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The Society for the study of flies (Diptera)

Affiliated to the British Entomological and Natural History Society (BENHS)

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#1 2008-09-10 13:46:13

Letitiamaxwell
DF Members
Name: Marion Bryce
Registered: 2008-09-01
Posts: 99

Insect Distribution

How do we know if an  insect is common, unusual or rare in a locality?

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#2 2008-11-16 03:34:01

Judy Webb
Committee
Name: Judith Webb
Registered: 2008-02-21
Posts: 422

Re: Insect Distribution

Look at the NBN (National Biodiversity Network) on the web.  click on the box that says 'Gateway' then type your fly name in the 'Search' box. choose the distribution map option and a dot map should come up.  If there are lots of dots it is probably common, if few dots it may be uncommon, but more likely under-recorded!  You can see if there are already dots in the locality of interest.

Identification books for flies (e.g. 'Hoverflies' by Stubbs and Falk) often have a lot of information on ecology and whether a species is common or not in the account of each species.

Your local Biological Records Centre may have more information on what species are common or rare for your area than the NBN.

For scarce and rare to very rare things, you can find out the names and ecological information by looking up the 'Red Data Books' on the JNCC (Joint Nature Conservation Committee) website -  2 Reviews of Scarce and Threatened Flies are now downloadable.

Flies that are rare and declining may have been designated 'BAP' (Biodiversity Action Plan Species).  You can find out the names of such flies and more about them by looking in the Wiki on this website.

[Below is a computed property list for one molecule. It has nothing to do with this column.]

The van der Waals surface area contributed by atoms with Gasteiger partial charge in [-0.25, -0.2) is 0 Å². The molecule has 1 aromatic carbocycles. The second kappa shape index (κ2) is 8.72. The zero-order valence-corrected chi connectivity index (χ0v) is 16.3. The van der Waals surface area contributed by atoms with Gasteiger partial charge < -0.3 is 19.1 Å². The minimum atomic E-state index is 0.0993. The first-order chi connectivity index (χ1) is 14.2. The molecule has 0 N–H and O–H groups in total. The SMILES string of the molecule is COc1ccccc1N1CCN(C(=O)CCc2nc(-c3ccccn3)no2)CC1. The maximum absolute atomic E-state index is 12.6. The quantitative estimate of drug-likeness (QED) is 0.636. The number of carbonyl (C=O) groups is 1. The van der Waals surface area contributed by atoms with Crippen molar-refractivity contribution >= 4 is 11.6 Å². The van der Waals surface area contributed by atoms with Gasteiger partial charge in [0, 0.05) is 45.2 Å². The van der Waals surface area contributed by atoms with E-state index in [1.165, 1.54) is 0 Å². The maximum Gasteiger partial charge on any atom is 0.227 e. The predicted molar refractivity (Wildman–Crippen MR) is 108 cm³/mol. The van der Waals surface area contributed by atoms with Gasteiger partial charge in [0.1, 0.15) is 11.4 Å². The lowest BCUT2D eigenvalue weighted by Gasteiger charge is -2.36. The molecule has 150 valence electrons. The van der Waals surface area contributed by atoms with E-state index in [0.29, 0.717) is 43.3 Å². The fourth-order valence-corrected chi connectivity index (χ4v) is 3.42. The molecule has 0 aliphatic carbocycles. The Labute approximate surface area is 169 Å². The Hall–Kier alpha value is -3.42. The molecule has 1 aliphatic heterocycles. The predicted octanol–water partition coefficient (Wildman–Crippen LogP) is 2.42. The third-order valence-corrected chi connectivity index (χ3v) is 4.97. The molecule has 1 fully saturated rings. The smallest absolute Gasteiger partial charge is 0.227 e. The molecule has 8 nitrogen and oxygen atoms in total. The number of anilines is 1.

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#3 2008-11-17 00:04:38

haematocephalus
DF Members
Name: Martin Harvey
From: Buckinghamshire
Registered: 2008-02-27
Posts: 267
Website

Re: Insect Distribution

Agree with everything that Judy has said, plus:

You can download a spreadsheet from the JNCC site that gives the current statuses of nearly all groups, including flies. This shows Red Data Book and Nationally Scarce species, and also those listed in the UK Biodiversity Action Plan. Download (I see it was last updated just a couple of weeks ago) from:
http://www.jncc.gov.uk/page-3409

And the species accounts for the rare species (i.e. those that were published in the JNCC reviews) can also be accessed via the NBN species dictionary:
http://nbn.nhm.ac.uk/nhm/

Use the search facility in the above link to find the rare species you are interested in, e.g. searching for the scarce hoverfly Cheilosia soror takes you to:
http://nbn.nhm.ac.uk/nhm/bin/nbntaxa.dl … 0000007000

Some of these accounts were written nearly 20 years ago and are now out of date (e.g. due to species changing distribution) but they're still a good starting point to find out more.

Martin


Soldierflies and Allies Recording Scheme
http://www.brc.ac.uk/soldierflies-and-allies/

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#4 2008-11-17 04:07:41

schultmay
DF Members
Name: Barbara Ismay
Registered: 2008-02-14
Posts: 135

Re: Insect Distribution

Agree with Judy and Martin, but the species included in the NHM species dictionary are for some species still the old ones out of Falk 1991. They seem to have not been updated yet to include the newest reviews, which can be downloaded as pdf files from: